‘They say’ we always want what we can’t have. Lack of access to something that sounds ‘good’ can easily transition into the perception of it being irresistible. Such was the case after we managed to recreate our gluten-intolerant teen’s favorite meal from Chipotle. But making it on a regular basis is another matter all together. It is incredibly time consuming to go ‘down the mountain’ to shop for all the ingredients, which eats up part of a whole day, then to spend another full day preparing and stewing the meat. It is a bit much to do on a weekly basis.
Upon further discussion with our irresistibly hungry teen, the potential solution was to prepare the meat and then preserve it via pressure canning, essentially creating easy to prepare fast food meals. But would it work?
Pressure canning meat is safe under the right circumstances. We have successfully canned chicken soups, chili with ground beef and even white meat Bourbon Chicken. Sometimes the canning process changes the taste of the ingredients after being cooked for so long at such high temperatures under pressure. For example, we noticed with the Bourbon Chicken the gluten free soy sauce in the recipe tasted different (but still quite edible) after canning. With all the various ingredients used in the Barbacoa, I wasn’t certain it would come out of the canner tasting similar to when it went in.
We began our experimental canning session with about 7½ pounds of chuck roast. After trimming the fat, I cut the pieces of meat into one to two inch cubes. It ends up falling apart in the crockpot after about six hours, so the size of the pieces does not need to be precise.
For the remaining ingredients we added 2½ times the amount shown on the recipe below in order to accommodate the amount of meat.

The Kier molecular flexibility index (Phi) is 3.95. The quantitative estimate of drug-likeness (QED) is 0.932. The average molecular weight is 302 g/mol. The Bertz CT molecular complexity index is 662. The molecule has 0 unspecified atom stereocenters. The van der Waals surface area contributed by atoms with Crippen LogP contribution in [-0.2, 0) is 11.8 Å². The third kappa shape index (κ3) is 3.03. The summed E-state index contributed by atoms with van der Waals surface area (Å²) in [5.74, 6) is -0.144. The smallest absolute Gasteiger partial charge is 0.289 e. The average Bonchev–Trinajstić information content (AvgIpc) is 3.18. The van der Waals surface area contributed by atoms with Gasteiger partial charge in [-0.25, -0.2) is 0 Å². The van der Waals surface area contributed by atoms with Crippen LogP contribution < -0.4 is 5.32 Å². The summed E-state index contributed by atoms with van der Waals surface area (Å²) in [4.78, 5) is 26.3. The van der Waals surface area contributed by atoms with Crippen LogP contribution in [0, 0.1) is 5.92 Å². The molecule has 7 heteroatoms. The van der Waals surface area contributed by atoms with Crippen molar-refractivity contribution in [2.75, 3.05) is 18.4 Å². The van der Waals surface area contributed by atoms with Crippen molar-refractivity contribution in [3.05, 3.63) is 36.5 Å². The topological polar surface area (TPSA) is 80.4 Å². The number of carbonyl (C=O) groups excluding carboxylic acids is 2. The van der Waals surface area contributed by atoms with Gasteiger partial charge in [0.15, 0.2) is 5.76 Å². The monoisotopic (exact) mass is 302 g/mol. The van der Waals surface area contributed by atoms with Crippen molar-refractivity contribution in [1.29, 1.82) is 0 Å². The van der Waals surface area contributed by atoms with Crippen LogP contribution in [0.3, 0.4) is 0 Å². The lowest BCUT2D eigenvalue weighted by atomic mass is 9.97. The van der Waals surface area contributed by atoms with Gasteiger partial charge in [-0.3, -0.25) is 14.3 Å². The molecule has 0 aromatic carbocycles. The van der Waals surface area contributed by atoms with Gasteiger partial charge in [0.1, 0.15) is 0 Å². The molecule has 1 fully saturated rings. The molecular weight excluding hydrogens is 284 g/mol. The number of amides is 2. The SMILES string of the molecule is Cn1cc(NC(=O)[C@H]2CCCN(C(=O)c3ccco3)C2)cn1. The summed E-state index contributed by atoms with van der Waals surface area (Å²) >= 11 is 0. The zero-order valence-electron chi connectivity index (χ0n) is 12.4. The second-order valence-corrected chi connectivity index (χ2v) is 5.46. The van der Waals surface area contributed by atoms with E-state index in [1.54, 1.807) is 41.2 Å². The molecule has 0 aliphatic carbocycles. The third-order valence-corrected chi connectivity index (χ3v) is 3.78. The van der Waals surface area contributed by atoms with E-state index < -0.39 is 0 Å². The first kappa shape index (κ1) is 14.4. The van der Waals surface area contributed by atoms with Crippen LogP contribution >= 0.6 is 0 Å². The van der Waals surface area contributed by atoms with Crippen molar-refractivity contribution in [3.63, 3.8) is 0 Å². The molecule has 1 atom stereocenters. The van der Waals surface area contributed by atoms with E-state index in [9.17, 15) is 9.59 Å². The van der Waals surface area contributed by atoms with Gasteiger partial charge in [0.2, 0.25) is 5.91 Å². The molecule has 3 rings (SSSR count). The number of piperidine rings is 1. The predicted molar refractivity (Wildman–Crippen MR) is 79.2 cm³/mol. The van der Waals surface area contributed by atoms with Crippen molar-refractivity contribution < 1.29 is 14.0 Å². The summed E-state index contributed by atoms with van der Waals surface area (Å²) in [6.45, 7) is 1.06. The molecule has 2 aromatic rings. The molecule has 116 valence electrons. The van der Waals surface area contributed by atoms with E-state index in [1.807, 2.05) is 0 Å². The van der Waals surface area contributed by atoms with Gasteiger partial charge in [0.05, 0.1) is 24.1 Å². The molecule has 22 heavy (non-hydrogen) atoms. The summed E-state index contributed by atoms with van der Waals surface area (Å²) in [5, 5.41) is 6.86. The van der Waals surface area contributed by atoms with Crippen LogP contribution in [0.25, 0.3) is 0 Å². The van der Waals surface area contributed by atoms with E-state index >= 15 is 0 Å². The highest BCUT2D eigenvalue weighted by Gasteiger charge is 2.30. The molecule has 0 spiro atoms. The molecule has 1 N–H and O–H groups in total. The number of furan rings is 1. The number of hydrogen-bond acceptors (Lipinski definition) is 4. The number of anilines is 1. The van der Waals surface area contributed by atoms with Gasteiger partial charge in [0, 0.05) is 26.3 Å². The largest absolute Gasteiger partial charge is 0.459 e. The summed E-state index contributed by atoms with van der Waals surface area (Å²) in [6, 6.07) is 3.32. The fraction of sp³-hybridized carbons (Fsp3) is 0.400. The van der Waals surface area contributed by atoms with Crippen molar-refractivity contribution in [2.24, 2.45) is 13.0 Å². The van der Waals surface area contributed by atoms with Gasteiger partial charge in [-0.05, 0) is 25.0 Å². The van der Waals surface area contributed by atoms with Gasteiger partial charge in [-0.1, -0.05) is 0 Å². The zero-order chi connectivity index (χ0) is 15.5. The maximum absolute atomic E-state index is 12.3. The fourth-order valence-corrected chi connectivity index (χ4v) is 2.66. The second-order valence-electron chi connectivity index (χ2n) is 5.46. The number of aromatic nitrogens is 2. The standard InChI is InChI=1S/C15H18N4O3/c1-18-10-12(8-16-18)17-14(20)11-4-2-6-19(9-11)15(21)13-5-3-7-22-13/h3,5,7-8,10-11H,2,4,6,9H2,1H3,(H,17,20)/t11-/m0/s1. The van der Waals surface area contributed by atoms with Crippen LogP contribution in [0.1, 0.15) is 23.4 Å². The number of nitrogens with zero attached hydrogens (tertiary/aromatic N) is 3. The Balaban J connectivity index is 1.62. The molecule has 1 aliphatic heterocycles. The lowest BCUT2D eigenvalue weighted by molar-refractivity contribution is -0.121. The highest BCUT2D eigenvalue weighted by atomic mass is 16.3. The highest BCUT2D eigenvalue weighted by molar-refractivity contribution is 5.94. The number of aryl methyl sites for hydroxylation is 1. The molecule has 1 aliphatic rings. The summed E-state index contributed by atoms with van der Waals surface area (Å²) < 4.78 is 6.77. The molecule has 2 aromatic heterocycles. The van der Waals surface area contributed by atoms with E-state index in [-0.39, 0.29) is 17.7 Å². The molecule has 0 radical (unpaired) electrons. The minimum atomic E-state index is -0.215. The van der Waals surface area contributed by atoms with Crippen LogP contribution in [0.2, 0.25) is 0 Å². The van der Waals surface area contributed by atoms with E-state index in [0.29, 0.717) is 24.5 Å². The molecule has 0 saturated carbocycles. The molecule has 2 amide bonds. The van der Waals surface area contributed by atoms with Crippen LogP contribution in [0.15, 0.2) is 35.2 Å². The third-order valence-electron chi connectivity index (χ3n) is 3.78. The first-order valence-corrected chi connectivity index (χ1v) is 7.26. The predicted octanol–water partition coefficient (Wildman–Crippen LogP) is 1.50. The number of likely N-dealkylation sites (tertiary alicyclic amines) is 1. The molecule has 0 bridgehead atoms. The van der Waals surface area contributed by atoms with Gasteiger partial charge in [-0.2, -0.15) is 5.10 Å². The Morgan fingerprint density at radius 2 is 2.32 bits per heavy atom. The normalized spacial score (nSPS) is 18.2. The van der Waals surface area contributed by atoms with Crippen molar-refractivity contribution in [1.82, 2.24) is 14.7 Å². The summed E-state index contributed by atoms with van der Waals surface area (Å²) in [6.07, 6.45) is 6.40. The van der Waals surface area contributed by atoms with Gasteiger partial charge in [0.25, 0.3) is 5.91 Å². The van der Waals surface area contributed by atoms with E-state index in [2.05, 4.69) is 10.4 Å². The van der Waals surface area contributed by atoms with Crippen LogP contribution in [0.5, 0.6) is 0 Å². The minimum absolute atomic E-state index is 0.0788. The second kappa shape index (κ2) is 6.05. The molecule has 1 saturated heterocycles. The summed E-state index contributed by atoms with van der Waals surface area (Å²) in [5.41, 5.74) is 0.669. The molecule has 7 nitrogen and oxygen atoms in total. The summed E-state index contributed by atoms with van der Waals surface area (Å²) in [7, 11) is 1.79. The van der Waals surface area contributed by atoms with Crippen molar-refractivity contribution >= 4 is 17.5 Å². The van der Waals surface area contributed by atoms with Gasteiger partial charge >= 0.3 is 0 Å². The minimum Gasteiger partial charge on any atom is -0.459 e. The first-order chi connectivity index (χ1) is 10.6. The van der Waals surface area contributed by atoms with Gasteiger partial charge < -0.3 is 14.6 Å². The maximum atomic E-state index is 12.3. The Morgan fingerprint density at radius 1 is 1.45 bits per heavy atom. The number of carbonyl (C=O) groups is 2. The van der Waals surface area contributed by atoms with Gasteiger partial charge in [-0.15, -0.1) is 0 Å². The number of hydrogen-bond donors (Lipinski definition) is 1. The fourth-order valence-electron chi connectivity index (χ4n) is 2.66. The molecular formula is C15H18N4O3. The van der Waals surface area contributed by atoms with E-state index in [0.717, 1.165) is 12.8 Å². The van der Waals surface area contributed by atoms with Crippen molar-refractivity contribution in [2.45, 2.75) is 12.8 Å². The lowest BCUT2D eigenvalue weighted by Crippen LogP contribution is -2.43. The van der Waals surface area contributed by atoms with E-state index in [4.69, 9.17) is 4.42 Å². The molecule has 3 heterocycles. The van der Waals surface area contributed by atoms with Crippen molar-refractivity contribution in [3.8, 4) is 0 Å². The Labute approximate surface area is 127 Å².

With the combined ingredients stewing for most of the day, the house filled with an amazing smell. For supper we sat down to a full “Chipotle” home experience when the meal was ready. For those not familiar with this particular restaurant experience or entrée, this is our home version.
We cooked dry pinto beans in water for about four hours in the smaller crockpot until they were tender and almost falling apart. We cooked up some brown rice, and after boiling it to the desired texture and draining off the excess liquid we added a cup of chopped fresh cilantro leaves and several tablespoons of lime juice. We made my daughter’s favorite salsa by chopping up a few fresh tomatoes, onions and green peppers and adding a couple of dashes of olive oil and a salsa seasoning packet.
After layering rice and beans, then the Barbacoa meat and fresh salsa, the teen added some shredded lettuce and cheese along with a dollop of sour cream. I can say with confidence it may be the quietest meal we ever eat in our household because everyone is laser focused on their plate. :-)
It’s funny how every time we have prepared this Barbacoa meal, my huge appetite surpasses my web awareness and I never seem to remember to take a mouth-watering picture of the final product. Such was the case this time as well. Pavlov’s chef lol.
Once we finished our meal and the kitchen was somewhat restored to order, the remaining Barbacoa meat and sauce was ladled into 8 ounce (half pint) jars. Leaving about ¾ inch head room in each jar, but covering the meat in the juices, we prepared ten jars. We then cooked it for 75 minutes once the canner reached the pressure required for our altitude (call it 13 pounds). Thankfully the process was finished well before bedtime, though from start to finished we invested over 12 hours, a labor of love if I must say.
Only one jar failed to seal properly. This was fine because we wanted to taste test our efforts the next day and see if the amazing combination of flavors retained their magic. I am most happy to report they did.
Now added to our storage pantry is another gourmet no fuss meat dish which can be made ready to eat with any rice, quinoa or Mexican type meal in no time flat. And now we know approximately what amount of raw meat will convert into how many canned portions after the initial dinner feast. Packed into 8oz. jars, each one is two meals for us smaller gals, or one large meal for a big hungry guy, possibly with some left over.
For our teen, who often cooks up rice for the week to pack with her gluten free lunches, this is a big victory since we neither live near restaurants, nor can she partake in the pizza and other tempting foods offered at her high school. Score one for Mom.